1. Quick Fix. Time to prepare food is still at a minimum, so a limited number of side dishes are prepared with entrees and ease of preparation is a major factor in eating at home.


2. Drive-and-Go. Take-out service at full-service restaurants is growing, and the combination of stress with a sense of entitlement is leading consumers' drive for more upscale foods.


3. Inherently Healthy. More people are eating more fruits, vegetables, grains, nuts, and yogurts.


4. Fancy. The premium foods market is projected to grow to nearly $100 billion before 2010. Wine and liqueurs are finding their way into crackers and drinks, and products for cocktails are hot.


5. Farm-friendly. Foods deemed to be closer to the farm are capturing consumers' dollars.


6. Layered Flavors. Layering flavors is sending sales of food such as cheeses, condiments, and ethnic foods soaring. Exotic fruit flavors such as starfruit, dragonfruit, and Kaffir lime continue to grow.


7. Grazing. Seven million vending machines are in the United States with 100 million daily customers and more healthy fare to choose from. The low-carb snack category is falling, but smaller portion sizes are gaining and gourmet snack selections are strong. Health-oriented fun kid snacks will be well received.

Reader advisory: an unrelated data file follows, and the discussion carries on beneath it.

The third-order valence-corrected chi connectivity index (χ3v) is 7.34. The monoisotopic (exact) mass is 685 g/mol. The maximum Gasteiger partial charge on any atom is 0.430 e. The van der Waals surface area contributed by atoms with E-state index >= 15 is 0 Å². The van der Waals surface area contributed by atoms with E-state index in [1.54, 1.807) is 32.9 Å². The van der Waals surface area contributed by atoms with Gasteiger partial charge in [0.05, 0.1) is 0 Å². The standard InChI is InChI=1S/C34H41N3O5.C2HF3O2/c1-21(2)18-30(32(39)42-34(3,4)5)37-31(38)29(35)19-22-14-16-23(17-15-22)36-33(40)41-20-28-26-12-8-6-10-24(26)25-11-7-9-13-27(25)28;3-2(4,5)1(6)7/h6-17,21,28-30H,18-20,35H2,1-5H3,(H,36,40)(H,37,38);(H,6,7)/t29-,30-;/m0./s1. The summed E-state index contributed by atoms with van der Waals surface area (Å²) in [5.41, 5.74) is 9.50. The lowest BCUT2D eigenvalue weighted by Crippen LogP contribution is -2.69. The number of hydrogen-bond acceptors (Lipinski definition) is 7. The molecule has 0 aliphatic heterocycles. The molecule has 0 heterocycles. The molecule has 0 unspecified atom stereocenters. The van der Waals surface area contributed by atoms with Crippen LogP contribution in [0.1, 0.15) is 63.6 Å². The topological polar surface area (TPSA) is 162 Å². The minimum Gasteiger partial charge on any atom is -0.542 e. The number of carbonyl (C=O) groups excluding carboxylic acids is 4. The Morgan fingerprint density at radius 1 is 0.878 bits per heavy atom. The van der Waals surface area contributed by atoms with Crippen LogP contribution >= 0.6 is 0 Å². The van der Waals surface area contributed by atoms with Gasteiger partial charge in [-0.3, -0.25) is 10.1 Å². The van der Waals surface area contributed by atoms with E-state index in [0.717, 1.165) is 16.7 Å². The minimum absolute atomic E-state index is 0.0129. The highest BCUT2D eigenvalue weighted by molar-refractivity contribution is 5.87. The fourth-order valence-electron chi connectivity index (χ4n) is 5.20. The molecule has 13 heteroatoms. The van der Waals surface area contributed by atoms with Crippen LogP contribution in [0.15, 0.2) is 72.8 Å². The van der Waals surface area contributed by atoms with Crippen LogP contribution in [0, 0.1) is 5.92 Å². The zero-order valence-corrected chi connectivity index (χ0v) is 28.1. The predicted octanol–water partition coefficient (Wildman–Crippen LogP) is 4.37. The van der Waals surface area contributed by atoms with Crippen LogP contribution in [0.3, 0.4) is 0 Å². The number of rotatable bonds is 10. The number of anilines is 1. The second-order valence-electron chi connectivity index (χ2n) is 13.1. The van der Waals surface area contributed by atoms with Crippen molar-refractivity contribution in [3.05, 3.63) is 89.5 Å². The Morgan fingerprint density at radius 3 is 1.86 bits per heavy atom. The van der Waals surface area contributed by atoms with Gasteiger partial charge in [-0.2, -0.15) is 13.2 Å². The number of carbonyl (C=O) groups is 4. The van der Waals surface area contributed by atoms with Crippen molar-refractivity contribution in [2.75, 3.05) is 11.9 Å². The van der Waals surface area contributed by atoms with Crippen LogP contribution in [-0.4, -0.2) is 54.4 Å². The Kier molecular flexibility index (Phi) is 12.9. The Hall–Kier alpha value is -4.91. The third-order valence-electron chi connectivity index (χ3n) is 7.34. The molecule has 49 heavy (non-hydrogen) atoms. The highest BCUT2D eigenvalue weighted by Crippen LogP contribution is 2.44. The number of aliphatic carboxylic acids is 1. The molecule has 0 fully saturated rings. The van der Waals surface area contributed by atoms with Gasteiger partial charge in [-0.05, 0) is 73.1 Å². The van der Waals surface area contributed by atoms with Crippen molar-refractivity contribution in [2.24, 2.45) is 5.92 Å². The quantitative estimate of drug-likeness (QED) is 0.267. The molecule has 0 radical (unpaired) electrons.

8. Low-, No-, and Reduced. With low-carb interest waning, consumers are returning to watching their fat and calorie intake. Low-fat tops the many health claims consumers now seek out.


9. Do-it-yourself Doctoring. Shoppers are trying to manage or treat conditions through diet. Whey peptides are playing a role in Europe in beverages formulated to reduce blood pressure. IFT's new Functional Foods Expert Report details the promise bioactive components in new products can have on health (see